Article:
(b) amend section 23 to allow certificates issued in relation to goods for export to describe goods that originate from Christmas Island or from the Cocos (Keeling) Islands (the Territories) as goods from those Territories.

Section 16 of the Act created an offence of making a false or misleading statement in declarations furnished for the purposes of the regulations. This offence was repealed and replaced by offences in the Criminal Code by the Criminal Code Amendment (Theft, Fraud. Bribery and Related Offences) Act 2000. This bill removes the reference to section 16 in subsection 11Q(5) of the Act and replaces it with references to the relevant offences provided by subsection 137.1 `False or misleading information' and subsection 137.2 `False or misleading documents' in the Criminal Code.

Section 23 is being amended as part of the Government's preparation for the extension of the Act, by regulation, to the Territories. In its current form, section 23 would require that goods exported from the Territories be certified as exports “from Australia”. However, as Australia's access to its international markets has been negotiated on the basis of its reputation for freedom from pests and diseases that exist in the rest of the world, including in the Territories, it is important that certificates issued under the Act can make a distinction between goods exported from Australia and goods exported from the Territories. Accordingly, the amendment takes into account the significant difference in the pest and disease status between the Territories and the rest of Australia by enabling certificates issued in relation to goods for export to identify whether the goods come from the Territories or from the rest of Australia.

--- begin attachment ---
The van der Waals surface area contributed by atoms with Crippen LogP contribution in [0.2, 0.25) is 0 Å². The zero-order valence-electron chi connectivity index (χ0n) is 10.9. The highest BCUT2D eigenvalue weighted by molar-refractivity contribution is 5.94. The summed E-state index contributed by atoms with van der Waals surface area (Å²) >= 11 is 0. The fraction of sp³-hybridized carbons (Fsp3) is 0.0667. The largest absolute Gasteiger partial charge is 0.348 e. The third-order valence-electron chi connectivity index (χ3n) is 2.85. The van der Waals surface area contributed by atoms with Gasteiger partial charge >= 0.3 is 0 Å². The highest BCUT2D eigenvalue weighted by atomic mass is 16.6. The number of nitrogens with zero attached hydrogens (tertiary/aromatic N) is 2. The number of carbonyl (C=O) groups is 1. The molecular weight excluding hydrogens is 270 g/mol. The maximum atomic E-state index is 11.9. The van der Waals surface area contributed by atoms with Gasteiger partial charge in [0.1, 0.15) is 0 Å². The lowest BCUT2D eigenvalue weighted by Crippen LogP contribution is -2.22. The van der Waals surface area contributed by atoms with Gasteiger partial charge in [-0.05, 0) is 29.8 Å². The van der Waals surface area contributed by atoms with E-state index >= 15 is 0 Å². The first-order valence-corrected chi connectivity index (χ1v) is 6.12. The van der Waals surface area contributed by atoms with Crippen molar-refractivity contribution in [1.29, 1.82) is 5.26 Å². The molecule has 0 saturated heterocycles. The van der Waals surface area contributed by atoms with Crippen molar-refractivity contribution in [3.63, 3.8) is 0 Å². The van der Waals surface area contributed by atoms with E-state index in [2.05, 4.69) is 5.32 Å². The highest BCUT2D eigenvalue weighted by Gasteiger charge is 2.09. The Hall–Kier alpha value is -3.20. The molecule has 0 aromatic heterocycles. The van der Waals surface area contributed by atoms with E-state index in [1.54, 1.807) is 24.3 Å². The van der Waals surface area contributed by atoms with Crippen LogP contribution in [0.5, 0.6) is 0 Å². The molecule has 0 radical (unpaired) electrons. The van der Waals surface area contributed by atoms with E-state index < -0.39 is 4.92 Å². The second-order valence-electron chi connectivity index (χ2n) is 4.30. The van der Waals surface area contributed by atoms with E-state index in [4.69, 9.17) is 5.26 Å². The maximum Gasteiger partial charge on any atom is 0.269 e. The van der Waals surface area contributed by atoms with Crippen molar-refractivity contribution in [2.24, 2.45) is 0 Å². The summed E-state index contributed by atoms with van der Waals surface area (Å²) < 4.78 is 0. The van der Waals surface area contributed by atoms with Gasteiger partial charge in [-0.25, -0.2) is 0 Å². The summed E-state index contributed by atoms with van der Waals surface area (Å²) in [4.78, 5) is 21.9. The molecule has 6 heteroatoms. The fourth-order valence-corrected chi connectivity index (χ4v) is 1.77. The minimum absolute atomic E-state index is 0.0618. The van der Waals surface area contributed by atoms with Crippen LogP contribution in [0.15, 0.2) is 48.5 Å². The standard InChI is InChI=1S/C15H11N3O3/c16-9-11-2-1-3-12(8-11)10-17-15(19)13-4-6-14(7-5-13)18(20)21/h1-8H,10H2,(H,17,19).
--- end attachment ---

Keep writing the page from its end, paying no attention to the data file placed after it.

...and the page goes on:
This amendment seeks to preserve the many international trade benefits that arise from Australia's unique pest and disease status while helping to create economic opportunities for the Territories by providing exporters in the Territories with the same framework for regulating their agricultural exports as that which applies to the rest of Australia.



The Migration Amendment (Duration of Detention) Bill 2003 adds four new subsections to section 196 of the Migration Act 1958. These additional subsections reiterate and clarify the Parliament's intention that an unlawful non-citizen is only to be released from immigration detention in the circumstances specified in section 196.

In 1992 the Parliament enacted a series of changes to the Migration Act that introduced mandatory detention. First, changes made by the Migration Amendment Act 1992 introduced mandatory detention of unauthorised boat arrivals. The Migration Reform Act 1992, which commenced on 1 September 1994, introduced mandatory detention of all unlawful non-citizens.